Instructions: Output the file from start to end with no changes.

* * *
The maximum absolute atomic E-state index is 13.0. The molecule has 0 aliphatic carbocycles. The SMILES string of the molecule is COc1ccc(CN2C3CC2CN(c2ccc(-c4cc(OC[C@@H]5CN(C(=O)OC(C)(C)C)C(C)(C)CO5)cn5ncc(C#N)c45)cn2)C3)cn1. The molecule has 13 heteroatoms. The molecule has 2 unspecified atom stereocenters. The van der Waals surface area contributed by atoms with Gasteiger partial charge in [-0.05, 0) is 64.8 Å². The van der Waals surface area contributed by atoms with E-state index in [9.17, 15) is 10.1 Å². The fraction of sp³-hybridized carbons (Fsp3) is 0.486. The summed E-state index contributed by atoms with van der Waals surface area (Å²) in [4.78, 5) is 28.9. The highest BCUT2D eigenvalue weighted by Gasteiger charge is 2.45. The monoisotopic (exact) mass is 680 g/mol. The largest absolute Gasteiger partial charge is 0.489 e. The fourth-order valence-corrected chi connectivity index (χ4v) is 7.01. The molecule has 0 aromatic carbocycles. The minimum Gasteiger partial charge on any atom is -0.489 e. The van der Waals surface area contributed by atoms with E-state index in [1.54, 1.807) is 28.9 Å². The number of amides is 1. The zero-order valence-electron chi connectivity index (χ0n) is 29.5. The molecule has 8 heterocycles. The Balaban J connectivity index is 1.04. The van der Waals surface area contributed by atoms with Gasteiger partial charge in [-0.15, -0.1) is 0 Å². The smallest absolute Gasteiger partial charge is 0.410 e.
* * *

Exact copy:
The maximum absolute atomic E-state index is 13.0. The molecule has 0 aliphatic carbocycles. The SMILES string of the molecule is COc1ccc(CN2C3CC2CN(c2ccc(-c4cc(OC[C@@H]5CN(C(=O)OC(C)(C)C)C(C)(C)CO5)cn5ncc(C#N)c45)cn2)C3)cn1. The molecule has 13 heteroatoms. The molecule has 2 unspecified atom stereocenters. The van der Waals surface area contributed by atoms with Gasteiger partial charge in [-0.05, 0) is 64.8 Å². The van der Waals surface area contributed by atoms with E-state index in [9.17, 15) is 10.1 Å². The fraction of sp³-hybridized carbons (Fsp3) is 0.486. The summed E-state index contributed by atoms with van der Waals surface area (Å²) in [4.78, 5) is 28.9. The highest BCUT2D eigenvalue weighted by Gasteiger charge is 2.45. The monoisotopic (exact) mass is 680 g/mol. The largest absolute Gasteiger partial charge is 0.489 e. The fourth-order valence-corrected chi connectivity index (χ4v) is 7.01. The molecule has 0 aromatic carbocycles. The minimum Gasteiger partial charge on any atom is -0.489 e. The van der Waals surface area contributed by atoms with E-state index in [1.54, 1.807) is 28.9 Å². The number of amides is 1. The zero-order valence-electron chi connectivity index (χ0n) is 29.5. The molecule has 8 heterocycles. The Balaban J connectivity index is 1.04. The van der Waals surface area contributed by atoms with Gasteiger partial charge in [-0.15, -0.1) is 0 Å². The smallest absolute Gasteiger partial charge is 0.410 e.